"For to me life is Christ and death is gain" (Phil 1:21)

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Do We Really Know What’s Best for Us? -By Msgr. Charles Pope

 

"All of us struggle with the great mystery of God’s providence and will. Sometimes it is our own struggle and sometimes we must commiserate with others who are in distress. One friend is losing her young daughter to cancer, another is struggling to find work, still another has a husband who is drinking. Some people will say to me, “I’ve been praying, Father, but nothing seems to happen.” I am not always sure how to respond. God doesn’t often explain why we must suffer, why he delays, or why he sometimes just says no.

Just think about how God answered Job. Job wanted answers as to why he was suffering. God spoke to him from the whirlwind, upbraiding him with provocative questions meant to humble him. But in the end, He gave him no real answer. He did, however, restore Job. In the midst of God’s mysterious ways, we do have to remember that if we are faithful God will more than restore us one day. But in the throes of trials, the promise of future restoration can seem pretty theoretical. In the midst of trials, often the best thing we can do is to be still; to breathe, sigh, and yearn; and to weep with those who weep. Scripture says, The LORD is good to those who wait for him, to the soul that seeks him. It is good that one should wait quietly for the salvation of the LORD (Lam 3:25).

Scripture does give some answers as to why God sometimes delays and why He sometimes says no. We often think that we know what is best for us. We want to have this job or we want that person to fall in love with us. We want to be delivered from a certain illness or to receive a financial blessing. We see these as good outcomes for us and are sure that God must also see them that way. But in fact God may not agree with our assessment. In such situations, no really is the best answer to our prayers.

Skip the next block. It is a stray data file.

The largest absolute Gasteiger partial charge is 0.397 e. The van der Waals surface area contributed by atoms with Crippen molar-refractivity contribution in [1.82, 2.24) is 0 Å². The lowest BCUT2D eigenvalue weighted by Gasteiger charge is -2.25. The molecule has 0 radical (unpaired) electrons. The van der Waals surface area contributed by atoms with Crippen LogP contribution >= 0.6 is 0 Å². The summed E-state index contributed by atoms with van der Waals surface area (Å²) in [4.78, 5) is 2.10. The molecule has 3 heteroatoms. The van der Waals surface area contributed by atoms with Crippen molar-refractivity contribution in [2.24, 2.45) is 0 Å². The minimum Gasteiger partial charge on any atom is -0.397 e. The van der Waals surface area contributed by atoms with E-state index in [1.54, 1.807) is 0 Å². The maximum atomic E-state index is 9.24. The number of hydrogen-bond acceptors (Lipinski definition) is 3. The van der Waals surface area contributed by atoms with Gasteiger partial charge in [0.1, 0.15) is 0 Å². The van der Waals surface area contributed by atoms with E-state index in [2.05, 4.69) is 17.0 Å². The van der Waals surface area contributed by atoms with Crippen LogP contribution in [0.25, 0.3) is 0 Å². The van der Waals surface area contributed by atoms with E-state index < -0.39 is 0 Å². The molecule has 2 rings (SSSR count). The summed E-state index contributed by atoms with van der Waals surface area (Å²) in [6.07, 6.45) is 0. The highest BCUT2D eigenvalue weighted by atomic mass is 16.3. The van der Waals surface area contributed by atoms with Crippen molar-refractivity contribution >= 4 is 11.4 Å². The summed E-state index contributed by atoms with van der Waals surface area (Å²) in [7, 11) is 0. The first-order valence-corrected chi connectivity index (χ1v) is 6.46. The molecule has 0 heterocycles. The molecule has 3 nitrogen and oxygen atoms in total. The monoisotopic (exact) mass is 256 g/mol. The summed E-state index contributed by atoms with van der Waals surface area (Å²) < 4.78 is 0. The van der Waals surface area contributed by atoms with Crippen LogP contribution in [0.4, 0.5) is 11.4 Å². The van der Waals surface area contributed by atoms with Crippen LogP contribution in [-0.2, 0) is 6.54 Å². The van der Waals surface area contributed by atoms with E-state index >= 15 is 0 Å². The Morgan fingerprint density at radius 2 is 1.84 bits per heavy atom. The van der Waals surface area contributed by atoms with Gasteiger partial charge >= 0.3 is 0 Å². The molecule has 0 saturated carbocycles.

For example, St. Paul prayed for deliverance from physical affliction in this passage: Three times I begged the Lord about this, that it might leave me, but he said to me, My grace is sufficient for you, for power is made perfect in weakness.” I will rather boast most gladly of my weaknesses, in order that the power of Christ may dwell with me. Therefore, I am content with weaknesses, insults, hardships, persecutions, and constraints, for the sake of Christ; for when I am weak, then I am strong (2 Cor 12:7-10).

The fact is, we really don’t know what’s best for us or for someone else. We may think we know, but we don’t. God’s no to Paul actually helped to save him. It helped him to better understand the power of the cross in his life and to realize that he must learn to depend on God. So, too, for us. We may prefer certain outcomes, but God alone knows if our preference is truly good for us.”

Have a blessed week everyone!

In Christ,

Fr. Anthony